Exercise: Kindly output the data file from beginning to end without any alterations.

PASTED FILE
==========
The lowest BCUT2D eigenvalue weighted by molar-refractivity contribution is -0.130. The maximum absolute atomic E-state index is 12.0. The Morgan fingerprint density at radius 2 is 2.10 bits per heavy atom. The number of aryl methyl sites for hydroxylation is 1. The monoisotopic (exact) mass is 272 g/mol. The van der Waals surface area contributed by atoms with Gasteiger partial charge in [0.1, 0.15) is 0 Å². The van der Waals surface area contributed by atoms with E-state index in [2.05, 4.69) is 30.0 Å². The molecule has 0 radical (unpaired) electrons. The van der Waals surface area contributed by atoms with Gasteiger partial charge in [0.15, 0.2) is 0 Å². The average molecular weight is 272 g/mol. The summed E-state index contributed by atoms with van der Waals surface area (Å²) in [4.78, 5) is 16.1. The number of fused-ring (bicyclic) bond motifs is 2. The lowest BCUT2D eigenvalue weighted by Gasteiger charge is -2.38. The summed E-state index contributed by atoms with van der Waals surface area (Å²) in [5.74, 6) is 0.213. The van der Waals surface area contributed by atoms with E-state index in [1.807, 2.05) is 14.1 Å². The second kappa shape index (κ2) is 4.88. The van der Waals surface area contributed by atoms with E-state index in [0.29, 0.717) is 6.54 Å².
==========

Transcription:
The lowest BCUT2D eigenvalue weighted by molar-refractivity contribution is -0.130. The maximum absolute atomic E-state index is 12.0. The Morgan fingerprint density at radius 2 is 2.10 bits per heavy atom. The number of aryl methyl sites for hydroxylation is 1. The monoisotopic (exact) mass is 272 g/mol. The van der Waals surface area contributed by atoms with Gasteiger partial charge in [0.1, 0.15) is 0 Å². The van der Waals surface area contributed by atoms with E-state index in [2.05, 4.69) is 30.0 Å². The molecule has 0 radical (unpaired) electrons. The van der Waals surface area contributed by atoms with Gasteiger partial charge in [0.15, 0.2) is 0 Å². The average molecular weight is 272 g/mol. The summed E-state index contributed by atoms with van der Waals surface area (Å²) in [4.78, 5) is 16.1. The number of fused-ring (bicyclic) bond motifs is 2. The lowest BCUT2D eigenvalue weighted by Gasteiger charge is -2.38. The summed E-state index contributed by atoms with van der Waals surface area (Å²) in [5.74, 6) is 0.213. The van der Waals surface area contributed by atoms with E-state index in [1.807, 2.05) is 14.1 Å². The second kappa shape index (κ2) is 4.88. The van der Waals surface area contributed by atoms with E-state index in [0.29, 0.717) is 6.54 Å².